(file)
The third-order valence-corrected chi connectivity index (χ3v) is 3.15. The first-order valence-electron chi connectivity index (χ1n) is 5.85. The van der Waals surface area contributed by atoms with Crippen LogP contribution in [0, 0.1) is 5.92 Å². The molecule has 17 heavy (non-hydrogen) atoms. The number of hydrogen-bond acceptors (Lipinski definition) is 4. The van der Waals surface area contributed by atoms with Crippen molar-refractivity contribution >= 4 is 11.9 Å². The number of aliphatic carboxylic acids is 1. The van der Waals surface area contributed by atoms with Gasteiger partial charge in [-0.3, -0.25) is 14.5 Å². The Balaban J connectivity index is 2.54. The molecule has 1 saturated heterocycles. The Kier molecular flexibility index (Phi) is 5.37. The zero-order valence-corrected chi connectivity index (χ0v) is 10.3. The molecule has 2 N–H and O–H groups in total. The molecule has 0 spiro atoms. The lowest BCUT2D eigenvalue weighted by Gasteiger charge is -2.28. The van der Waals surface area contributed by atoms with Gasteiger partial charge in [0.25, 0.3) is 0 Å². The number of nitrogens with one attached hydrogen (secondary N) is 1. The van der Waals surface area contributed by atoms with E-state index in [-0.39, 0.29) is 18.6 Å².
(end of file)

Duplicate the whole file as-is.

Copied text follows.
The third-order valence-corrected chi connectivity index (χ3v) is 3.15. The first-order valence-electron chi connectivity index (χ1n) is 5.85. The van der Waals surface area contributed by atoms with Crippen LogP contribution in [0, 0.1) is 5.92 Å². The molecule has 17 heavy (non-hydrogen) atoms. The number of hydrogen-bond acceptors (Lipinski definition) is 4. The van der Waals surface area contributed by atoms with Crippen molar-refractivity contribution >= 4 is 11.9 Å². The number of aliphatic carboxylic acids is 1. The van der Waals surface area contributed by atoms with Gasteiger partial charge in [-0.3, -0.25) is 14.5 Å². The Balaban J connectivity index is 2.54. The molecule has 1 saturated heterocycles. The Kier molecular flexibility index (Phi) is 5.37. The zero-order valence-corrected chi connectivity index (χ0v) is 10.3. The molecule has 2 N–H and O–H groups in total. The molecule has 0 spiro atoms. The lowest BCUT2D eigenvalue weighted by Gasteiger charge is -2.28. The van der Waals surface area contributed by atoms with Gasteiger partial charge in [0.25, 0.3) is 0 Å². The number of nitrogens with one attached hydrogen (secondary N) is 1. The van der Waals surface area contributed by atoms with E-state index in [-0.39, 0.29) is 18.6 Å².